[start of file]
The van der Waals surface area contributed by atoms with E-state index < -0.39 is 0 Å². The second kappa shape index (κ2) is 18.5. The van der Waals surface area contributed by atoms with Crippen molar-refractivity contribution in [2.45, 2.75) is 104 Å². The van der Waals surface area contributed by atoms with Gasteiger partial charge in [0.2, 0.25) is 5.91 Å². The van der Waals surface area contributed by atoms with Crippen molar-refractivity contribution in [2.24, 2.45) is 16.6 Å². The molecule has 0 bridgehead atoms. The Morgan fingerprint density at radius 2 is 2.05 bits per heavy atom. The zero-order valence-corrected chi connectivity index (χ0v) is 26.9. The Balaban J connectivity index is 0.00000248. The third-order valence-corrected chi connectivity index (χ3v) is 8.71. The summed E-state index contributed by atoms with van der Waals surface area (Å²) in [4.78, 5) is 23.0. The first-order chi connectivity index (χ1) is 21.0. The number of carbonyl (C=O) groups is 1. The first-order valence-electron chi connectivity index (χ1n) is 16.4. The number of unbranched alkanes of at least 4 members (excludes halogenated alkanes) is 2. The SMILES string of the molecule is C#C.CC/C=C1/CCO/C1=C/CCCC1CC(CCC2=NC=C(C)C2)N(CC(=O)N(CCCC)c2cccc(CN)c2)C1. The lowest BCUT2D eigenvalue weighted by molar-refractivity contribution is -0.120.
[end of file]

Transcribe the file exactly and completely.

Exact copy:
The van der Waals surface area contributed by atoms with E-state index < -0.39 is 0 Å². The second kappa shape index (κ2) is 18.5. The van der Waals surface area contributed by atoms with Crippen molar-refractivity contribution in [2.45, 2.75) is 104 Å². The van der Waals surface area contributed by atoms with Gasteiger partial charge in [0.2, 0.25) is 5.91 Å². The van der Waals surface area contributed by atoms with Crippen molar-refractivity contribution in [2.24, 2.45) is 16.6 Å². The molecule has 0 bridgehead atoms. The Morgan fingerprint density at radius 2 is 2.05 bits per heavy atom. The zero-order valence-corrected chi connectivity index (χ0v) is 26.9. The Balaban J connectivity index is 0.00000248. The third-order valence-corrected chi connectivity index (χ3v) is 8.71. The summed E-state index contributed by atoms with van der Waals surface area (Å²) in [4.78, 5) is 23.0. The first-order chi connectivity index (χ1) is 21.0. The number of carbonyl (C=O) groups is 1. The first-order valence-electron chi connectivity index (χ1n) is 16.4. The number of unbranched alkanes of at least 4 members (excludes halogenated alkanes) is 2. The SMILES string of the molecule is C#C.CC/C=C1/CCO/C1=C/CCCC1CC(CCC2=NC=C(C)C2)N(CC(=O)N(CCCC)c2cccc(CN)c2)C1. The lowest BCUT2D eigenvalue weighted by molar-refractivity contribution is -0.120.